concentration. It is the fixing of the mind on any particular chosen object, say, a point
of light or the form of one's
Ista-devata Prolonged exercises in dharana will result in the perfect control of the mind
so as to turn Win whatever direction one likes. The mind thus controlled and directed can
easily pan on to dhyana or meditation, which is defined as an uninterrupted flow of
thought towards the object of devotion.
finally leads to samadhi in which two degrees are recognized the conscious samadhi and the
super-conscious samadhi. Both of them require the highest power of concentration. But the
first is a state in which the mind continues to function, though it is wholly
absorbed in the contemplation of the object, whereas the second is a state in which the
distinction between the contemplating subject and the contemplated object disappears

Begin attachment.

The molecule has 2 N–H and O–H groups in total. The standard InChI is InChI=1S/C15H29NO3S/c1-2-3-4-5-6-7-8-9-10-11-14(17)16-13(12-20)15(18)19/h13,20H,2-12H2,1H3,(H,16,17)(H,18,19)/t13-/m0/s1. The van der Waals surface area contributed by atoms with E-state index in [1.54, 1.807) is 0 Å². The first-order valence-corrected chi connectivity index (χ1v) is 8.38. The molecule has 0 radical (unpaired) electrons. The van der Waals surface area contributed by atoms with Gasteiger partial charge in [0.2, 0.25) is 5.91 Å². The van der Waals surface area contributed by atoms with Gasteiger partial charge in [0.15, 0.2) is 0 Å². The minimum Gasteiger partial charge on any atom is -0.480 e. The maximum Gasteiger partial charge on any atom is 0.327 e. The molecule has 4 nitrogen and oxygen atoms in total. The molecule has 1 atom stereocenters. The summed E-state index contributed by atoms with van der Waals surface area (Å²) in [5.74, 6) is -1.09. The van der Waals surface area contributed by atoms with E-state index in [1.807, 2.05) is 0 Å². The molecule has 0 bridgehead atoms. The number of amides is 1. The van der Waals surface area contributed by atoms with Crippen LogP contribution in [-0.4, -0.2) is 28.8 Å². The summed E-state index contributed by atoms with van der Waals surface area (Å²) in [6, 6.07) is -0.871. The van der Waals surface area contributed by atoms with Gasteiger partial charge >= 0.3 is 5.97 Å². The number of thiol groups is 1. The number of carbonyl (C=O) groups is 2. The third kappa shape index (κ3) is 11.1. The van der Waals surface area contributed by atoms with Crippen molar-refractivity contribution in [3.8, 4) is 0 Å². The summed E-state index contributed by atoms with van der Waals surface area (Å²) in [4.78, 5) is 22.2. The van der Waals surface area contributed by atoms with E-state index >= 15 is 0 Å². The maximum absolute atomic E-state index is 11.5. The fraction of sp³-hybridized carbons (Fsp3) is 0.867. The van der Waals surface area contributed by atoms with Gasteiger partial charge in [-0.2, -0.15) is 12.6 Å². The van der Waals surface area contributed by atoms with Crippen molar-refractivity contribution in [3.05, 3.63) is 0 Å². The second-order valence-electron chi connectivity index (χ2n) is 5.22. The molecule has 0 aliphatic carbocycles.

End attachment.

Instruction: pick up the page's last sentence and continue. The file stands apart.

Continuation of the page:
and the mind ceases to function.
An Indian writer employs the following figure to make the
distinction clear. If we compare our normal mental state to tile ruffled surface of
water in a pond which gives a distorted image of a tree on the bank, conscious samadhi is
like the calm surface which gives a steady and faithful image, and the super conscious
samadhi is like the dried up pond which gives no image at all, but makes us see the tree
itself. We are told that in the state of conscious samadhi, the yogin attains marvellous
supernormal powers (siddhis) of clairvoyance, clairaudience, of thought reading and
thought-transmission and of knowing the past and the future.